India's Catholics celebrate first woman saint
By Phil Stewart and D. Jose
VATICAN CITY/BHARANANGANAM, India (Reuters) - Pope Benedict created India's first woman saint Sunday and appealed for an end to anti-Christian violence there that has claimed dozens of lives since August.
Church bells rang and firecrackers went off as India's faithful followed the Vatican ceremony on television from southern Kerala state, where Sister Alphonsa had lived as a nun until her death more than six decades ago.
"As the Christian faithful of India give thanks to God for their first native daughter to be presented for public veneration, I wish to assure them of my prayers during this difficult time," Pope Benedict said in Rome.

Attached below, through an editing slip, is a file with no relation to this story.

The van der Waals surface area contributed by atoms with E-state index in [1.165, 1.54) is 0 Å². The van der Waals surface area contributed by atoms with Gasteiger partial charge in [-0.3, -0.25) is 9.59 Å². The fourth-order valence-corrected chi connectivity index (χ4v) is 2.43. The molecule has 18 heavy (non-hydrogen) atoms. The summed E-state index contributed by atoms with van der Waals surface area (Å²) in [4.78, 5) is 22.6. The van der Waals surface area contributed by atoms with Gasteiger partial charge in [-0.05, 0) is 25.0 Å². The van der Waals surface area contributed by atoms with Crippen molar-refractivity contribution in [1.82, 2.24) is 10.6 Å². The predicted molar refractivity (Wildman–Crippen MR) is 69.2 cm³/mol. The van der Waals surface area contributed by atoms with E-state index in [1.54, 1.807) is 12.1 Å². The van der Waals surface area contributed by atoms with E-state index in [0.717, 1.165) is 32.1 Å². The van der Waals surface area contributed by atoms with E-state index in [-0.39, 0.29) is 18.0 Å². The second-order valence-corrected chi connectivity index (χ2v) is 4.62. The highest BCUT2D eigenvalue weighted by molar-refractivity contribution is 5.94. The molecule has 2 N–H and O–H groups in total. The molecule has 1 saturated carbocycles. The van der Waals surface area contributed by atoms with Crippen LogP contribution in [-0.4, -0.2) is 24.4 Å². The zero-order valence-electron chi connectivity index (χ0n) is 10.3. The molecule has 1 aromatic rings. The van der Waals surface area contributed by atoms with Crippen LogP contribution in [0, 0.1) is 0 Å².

Alphonsa is credited with curing illness and disease after her death in 1946, with the Vatican approving the reported miracle cure of Genil Joseph, a congenitally deformed child, in 1999. Alphonsa was beatified in 1986.
The canonization comes at a time when Christians, who make up just over 2 percent of India's billion-plus population, have come under fresh attack amid long-running tensions over religious conversions.
The murder of a Hindu leader in eastern Orissa state in August sparked some of the worst anti-Christian riots in decades, killing about 35 people and damaging dozens of churches.
"I urge the perpetrators of violence to renounce these acts and join with their brothers and sisters to work together in building a civilization of love," said the pope, who also made three people from other countries saints.
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